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Nematode community changes and survival rates under natural fallow in the sudano-sahelian area of Senegal



Nematode community changes and survival rates under natural fallow in the sudano-sahelian area of Senegal



Pedobiologia 47(2): 149-160



The study was undertaken in the sudano-sahelian region of Senegal, south of the groundnut production area of Senegal. Millet fields, three fallow lands (exploited by the local population), 1, 9 and 18 years old at the beginning of the study, an 18 year-old fallow protected during the preceding 6 years by a fence, and a forest, were studied for 3 years. During the successive dry and rainy seasons soil samples were collected on 17 separate occasions to monitor plant parasitic and free-living nematodes. This study aims, firstly, to analyse the impact of the duration of the fallow on the nematode community, assuming that this management practice is known to be efficient in controlling plant parasitic nematodes, and secondly, if the dominance of certain nematode species in the agro-ecosystems was related to their ability to survive during the long dry season. The abundance of the plant parasitic nematode community did not change over the three-year period, but was greater in the 18-20 year-old fallows than in the younger ones or in the forest. Helicotylenchus dihystera and Scutellonema cavenessi were not affected by the dry season. H. dihystera had the highest survival rate followed by free-living nematodes, S. cavenessi and two species of Tylenchorhynchus. Species such as Xiphinema parasetariae, Aphasmatylenchus variabilis and Criconemella curvata could not be detected in the topsoil during the dry season. Survival rates of S. cavenessi decreased with fallow age (not in the forest) together with its populations, whereas it increased for all other species. The decreasing Tylenchorhynchus gladiolatus population in fallows of increasing age as well as the absence of H. dihystera in the millet fields could not be explained by a serious decrease of the survival rate during the dry season. These results demonstrated that nematodes could be controlled, without eradication, through a cultural strategy, which will favour the multiplication of weak pathogens of plant parasitic nematodes such as H. dihystera.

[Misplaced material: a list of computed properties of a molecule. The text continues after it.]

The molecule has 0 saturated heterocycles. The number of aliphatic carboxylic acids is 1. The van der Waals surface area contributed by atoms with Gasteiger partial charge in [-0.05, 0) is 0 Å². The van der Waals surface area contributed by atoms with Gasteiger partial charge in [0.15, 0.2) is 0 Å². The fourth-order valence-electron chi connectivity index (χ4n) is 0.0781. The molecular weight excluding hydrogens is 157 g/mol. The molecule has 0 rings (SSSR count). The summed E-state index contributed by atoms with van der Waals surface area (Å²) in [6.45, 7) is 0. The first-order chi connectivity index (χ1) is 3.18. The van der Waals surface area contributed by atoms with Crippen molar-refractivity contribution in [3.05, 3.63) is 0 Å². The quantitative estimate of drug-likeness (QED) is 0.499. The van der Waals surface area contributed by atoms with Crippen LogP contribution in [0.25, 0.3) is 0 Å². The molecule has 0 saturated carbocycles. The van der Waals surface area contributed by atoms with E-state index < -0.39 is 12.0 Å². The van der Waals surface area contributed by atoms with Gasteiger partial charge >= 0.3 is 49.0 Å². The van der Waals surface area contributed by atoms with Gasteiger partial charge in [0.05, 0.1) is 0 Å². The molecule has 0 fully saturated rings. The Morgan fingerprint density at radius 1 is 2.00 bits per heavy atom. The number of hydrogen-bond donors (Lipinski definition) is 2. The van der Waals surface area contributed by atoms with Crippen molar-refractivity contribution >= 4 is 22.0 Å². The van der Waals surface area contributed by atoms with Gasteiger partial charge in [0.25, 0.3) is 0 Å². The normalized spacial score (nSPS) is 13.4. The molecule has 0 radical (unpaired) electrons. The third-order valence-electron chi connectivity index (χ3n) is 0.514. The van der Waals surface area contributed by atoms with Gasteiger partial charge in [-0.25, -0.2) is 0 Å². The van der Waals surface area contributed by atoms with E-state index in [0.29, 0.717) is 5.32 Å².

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Accession: 003858718

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DOI: 10.1078/0031-4056-00178


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